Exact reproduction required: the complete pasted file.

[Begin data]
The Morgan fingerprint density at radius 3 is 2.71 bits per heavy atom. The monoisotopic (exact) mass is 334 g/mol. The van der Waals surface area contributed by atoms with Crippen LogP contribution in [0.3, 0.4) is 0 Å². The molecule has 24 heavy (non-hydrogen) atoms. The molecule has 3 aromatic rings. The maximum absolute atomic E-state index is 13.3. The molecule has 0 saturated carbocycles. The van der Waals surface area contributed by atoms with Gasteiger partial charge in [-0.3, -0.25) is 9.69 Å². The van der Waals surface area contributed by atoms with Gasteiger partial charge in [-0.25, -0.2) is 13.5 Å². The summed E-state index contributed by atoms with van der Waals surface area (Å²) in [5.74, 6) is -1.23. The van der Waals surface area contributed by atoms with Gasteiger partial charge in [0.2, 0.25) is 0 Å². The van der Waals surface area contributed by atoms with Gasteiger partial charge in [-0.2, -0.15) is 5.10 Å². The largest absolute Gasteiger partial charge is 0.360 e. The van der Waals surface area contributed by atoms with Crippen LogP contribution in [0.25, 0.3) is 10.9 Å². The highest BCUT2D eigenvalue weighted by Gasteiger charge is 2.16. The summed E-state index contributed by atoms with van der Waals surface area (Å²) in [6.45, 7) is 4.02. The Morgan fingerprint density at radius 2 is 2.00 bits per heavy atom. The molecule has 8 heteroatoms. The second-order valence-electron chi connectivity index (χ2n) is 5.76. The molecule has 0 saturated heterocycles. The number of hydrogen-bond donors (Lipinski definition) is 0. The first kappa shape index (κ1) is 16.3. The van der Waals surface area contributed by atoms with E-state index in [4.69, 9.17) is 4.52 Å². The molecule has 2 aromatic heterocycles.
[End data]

The Morgan fingerprint density at radius 3 is 2.71 bits per heavy atom. The monoisotopic (exact) mass is 334 g/mol. The van der Waals surface area contributed by atoms with Crippen LogP contribution in [0.3, 0.4) is 0 Å². The molecule has 24 heavy (non-hydrogen) atoms. The molecule has 3 aromatic rings. The maximum absolute atomic E-state index is 13.3. The molecule has 0 saturated carbocycles. The van der Waals surface area contributed by atoms with Gasteiger partial charge in [-0.3, -0.25) is 9.69 Å². The van der Waals surface area contributed by atoms with Gasteiger partial charge in [-0.25, -0.2) is 13.5 Å². The summed E-state index contributed by atoms with van der Waals surface area (Å²) in [5.74, 6) is -1.23. The van der Waals surface area contributed by atoms with Gasteiger partial charge in [0.2, 0.25) is 0 Å². The van der Waals surface area contributed by atoms with Gasteiger partial charge in [-0.2, -0.15) is 5.10 Å². The largest absolute Gasteiger partial charge is 0.360 e. The van der Waals surface area contributed by atoms with Crippen LogP contribution in [0.25, 0.3) is 10.9 Å². The highest BCUT2D eigenvalue weighted by Gasteiger charge is 2.16. The summed E-state index contributed by atoms with van der Waals surface area (Å²) in [6.45, 7) is 4.02. The Morgan fingerprint density at radius 2 is 2.00 bits per heavy atom. The molecule has 8 heteroatoms. The second-order valence-electron chi connectivity index (χ2n) is 5.76. The molecule has 0 saturated heterocycles. The number of hydrogen-bond donors (Lipinski definition) is 0. The first kappa shape index (κ1) is 16.3. The van der Waals surface area contributed by atoms with E-state index in [4.69, 9.17) is 4.52 Å². The molecule has 2 aromatic heterocycles.